It was her way of both exploring and of successfully capturing our attention. Now, however, she seemed like she was on a very serious mission to wipe out the entire bookshelf over and over again. She was completely expressionless. She stopped responding to our playful drama when coming to get her. It was during one of these episodes, about 3 weeks after she received her shot, that my husband finally realized that I wasn’t just being overly worried.
There was indeed something alarming here….. and all too familiar…..
Once my husband realized the magnitude of what I was seeing, it was then, that everything suddenly seemed official.
Until then I was hanging on to the small thread of hope that perhaps I really was just worrying too much. It was then that the tears began to fall. The next few months were full of prayer, specialists, supplements, therapies and more prayer. We took her to specialist who confirmed the presence of inflammation in her brain. I was so shaken by what had happened, that I was afraid to take her back to her original Dr. I assumed that he would simply dismiss our case entirely upon hearing that it was vaccine related.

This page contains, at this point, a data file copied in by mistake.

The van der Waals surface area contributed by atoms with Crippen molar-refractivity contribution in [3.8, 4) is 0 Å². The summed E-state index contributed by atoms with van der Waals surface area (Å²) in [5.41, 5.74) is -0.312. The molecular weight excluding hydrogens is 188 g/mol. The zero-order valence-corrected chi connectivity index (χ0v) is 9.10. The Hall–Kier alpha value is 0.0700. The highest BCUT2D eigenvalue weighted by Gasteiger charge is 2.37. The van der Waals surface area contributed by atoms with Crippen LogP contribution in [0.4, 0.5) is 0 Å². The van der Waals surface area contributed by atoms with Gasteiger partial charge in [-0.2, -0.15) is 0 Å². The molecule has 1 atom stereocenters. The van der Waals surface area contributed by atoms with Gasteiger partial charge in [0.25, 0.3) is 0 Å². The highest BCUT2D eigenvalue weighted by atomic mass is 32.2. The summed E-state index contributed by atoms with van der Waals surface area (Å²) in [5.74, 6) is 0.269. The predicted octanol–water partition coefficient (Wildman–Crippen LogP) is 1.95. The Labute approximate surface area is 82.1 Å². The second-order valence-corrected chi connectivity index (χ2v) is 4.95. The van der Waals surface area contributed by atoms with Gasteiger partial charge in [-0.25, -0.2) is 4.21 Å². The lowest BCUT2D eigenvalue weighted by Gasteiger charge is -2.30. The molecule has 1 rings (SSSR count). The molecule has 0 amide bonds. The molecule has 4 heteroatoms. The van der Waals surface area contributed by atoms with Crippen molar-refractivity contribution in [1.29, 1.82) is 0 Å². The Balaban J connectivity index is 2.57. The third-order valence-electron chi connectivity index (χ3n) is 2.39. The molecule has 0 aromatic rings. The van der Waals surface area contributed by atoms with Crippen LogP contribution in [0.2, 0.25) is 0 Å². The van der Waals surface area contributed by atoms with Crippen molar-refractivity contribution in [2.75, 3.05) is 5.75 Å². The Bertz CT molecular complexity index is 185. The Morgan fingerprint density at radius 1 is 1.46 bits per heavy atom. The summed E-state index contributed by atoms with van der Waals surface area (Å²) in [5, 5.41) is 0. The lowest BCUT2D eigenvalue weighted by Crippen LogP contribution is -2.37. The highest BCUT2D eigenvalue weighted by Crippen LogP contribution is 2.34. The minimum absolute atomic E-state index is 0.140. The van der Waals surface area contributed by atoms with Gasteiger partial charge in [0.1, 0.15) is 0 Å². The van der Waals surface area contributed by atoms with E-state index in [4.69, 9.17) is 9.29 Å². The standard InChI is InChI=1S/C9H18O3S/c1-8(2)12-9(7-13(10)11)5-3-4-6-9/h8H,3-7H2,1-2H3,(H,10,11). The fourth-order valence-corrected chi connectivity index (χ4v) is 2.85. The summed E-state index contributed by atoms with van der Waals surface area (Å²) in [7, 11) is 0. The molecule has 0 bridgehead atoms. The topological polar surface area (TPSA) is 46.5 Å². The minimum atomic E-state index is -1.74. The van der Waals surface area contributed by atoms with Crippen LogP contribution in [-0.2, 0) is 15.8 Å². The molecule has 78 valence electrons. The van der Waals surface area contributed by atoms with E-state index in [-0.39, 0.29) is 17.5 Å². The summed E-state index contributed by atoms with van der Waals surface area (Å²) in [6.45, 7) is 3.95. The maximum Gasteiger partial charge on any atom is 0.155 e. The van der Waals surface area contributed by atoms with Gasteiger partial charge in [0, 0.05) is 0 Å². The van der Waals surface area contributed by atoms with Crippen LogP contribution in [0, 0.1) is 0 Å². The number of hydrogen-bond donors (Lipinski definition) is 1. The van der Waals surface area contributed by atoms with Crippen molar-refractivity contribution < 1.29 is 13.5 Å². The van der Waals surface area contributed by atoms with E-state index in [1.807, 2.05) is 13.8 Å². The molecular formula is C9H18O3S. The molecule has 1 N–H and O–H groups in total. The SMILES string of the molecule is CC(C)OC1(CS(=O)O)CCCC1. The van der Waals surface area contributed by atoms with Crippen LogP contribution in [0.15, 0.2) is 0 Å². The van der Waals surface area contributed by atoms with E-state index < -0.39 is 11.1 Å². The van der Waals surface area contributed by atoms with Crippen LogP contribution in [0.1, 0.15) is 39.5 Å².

I was beside myself. I couldn’t believe this was happening to a second child. How could I have been so stupid 12 years ago in letting the doctors convince me that vaccines were still unquestionably safe. That the pros very much so outweighed the cons. That all of this would have happened “regardless”.
I once again found myself in tears before G-d. “Please,” I begged, “Don’t let this happen to another child.” I don’t think I have ever before asked my Grandmothers who had passed away, to help me beseech G-d for His supernal mercy. To ask Him to help us in this time of need. I began praying and asking my Grandmothers and a dear, special and holy Great Aunt, to please daven for her as well.
Many months went by, and thank G-d she ever so often began to smile again.
During this time we continued with her rigorous supplement regimen, therapy, nursing, praying and more praying. One night, after a couple of more months had gone by, I tearfully began to daven. I am not sure if this was the right thing to do, but I asked G-d that if this was truly the decree, if this is what was meant to be, if He could please, please lessen the severity and make it mild. Please not so sever.